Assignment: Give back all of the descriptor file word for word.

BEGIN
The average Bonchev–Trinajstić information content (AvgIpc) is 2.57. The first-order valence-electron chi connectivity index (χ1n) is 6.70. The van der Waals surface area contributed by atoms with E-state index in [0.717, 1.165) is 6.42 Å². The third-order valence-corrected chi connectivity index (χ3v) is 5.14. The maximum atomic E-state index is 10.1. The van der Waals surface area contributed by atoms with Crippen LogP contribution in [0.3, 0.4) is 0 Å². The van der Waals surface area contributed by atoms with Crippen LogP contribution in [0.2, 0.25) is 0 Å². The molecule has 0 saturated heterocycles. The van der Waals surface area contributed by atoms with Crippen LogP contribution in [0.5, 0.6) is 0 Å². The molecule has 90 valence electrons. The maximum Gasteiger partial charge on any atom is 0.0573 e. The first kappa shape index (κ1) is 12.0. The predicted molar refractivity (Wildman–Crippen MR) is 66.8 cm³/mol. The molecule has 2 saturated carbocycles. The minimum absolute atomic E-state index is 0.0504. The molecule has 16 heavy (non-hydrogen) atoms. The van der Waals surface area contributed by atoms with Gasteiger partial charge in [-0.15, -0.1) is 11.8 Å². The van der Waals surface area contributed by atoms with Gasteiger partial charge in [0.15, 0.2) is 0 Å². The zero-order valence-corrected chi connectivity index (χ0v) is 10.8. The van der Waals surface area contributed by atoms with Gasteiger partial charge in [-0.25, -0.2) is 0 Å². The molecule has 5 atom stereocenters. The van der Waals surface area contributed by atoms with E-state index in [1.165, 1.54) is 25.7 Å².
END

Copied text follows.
The average Bonchev–Trinajstić information content (AvgIpc) is 2.57. The first-order valence-electron chi connectivity index (χ1n) is 6.70. The van der Waals surface area contributed by atoms with E-state index in [0.717, 1.165) is 6.42 Å². The third-order valence-corrected chi connectivity index (χ3v) is 5.14. The maximum atomic E-state index is 10.1. The van der Waals surface area contributed by atoms with Crippen LogP contribution in [0.3, 0.4) is 0 Å². The van der Waals surface area contributed by atoms with Crippen LogP contribution in [0.2, 0.25) is 0 Å². The molecule has 0 saturated heterocycles. The van der Waals surface area contributed by atoms with Crippen LogP contribution in [0.5, 0.6) is 0 Å². The molecule has 90 valence electrons. The maximum Gasteiger partial charge on any atom is 0.0573 e. The first kappa shape index (κ1) is 12.0. The predicted molar refractivity (Wildman–Crippen MR) is 66.8 cm³/mol. The molecule has 2 saturated carbocycles. The minimum absolute atomic E-state index is 0.0504. The molecule has 16 heavy (non-hydrogen) atoms. The van der Waals surface area contributed by atoms with Gasteiger partial charge in [-0.15, -0.1) is 11.8 Å². The van der Waals surface area contributed by atoms with Gasteiger partial charge in [0.15, 0.2) is 0 Å². The zero-order valence-corrected chi connectivity index (χ0v) is 10.8. The van der Waals surface area contributed by atoms with Gasteiger partial charge in [-0.25, -0.2) is 0 Å². The molecule has 5 atom stereocenters. The van der Waals surface area contributed by atoms with E-state index in [1.165, 1.54) is 25.7 Å².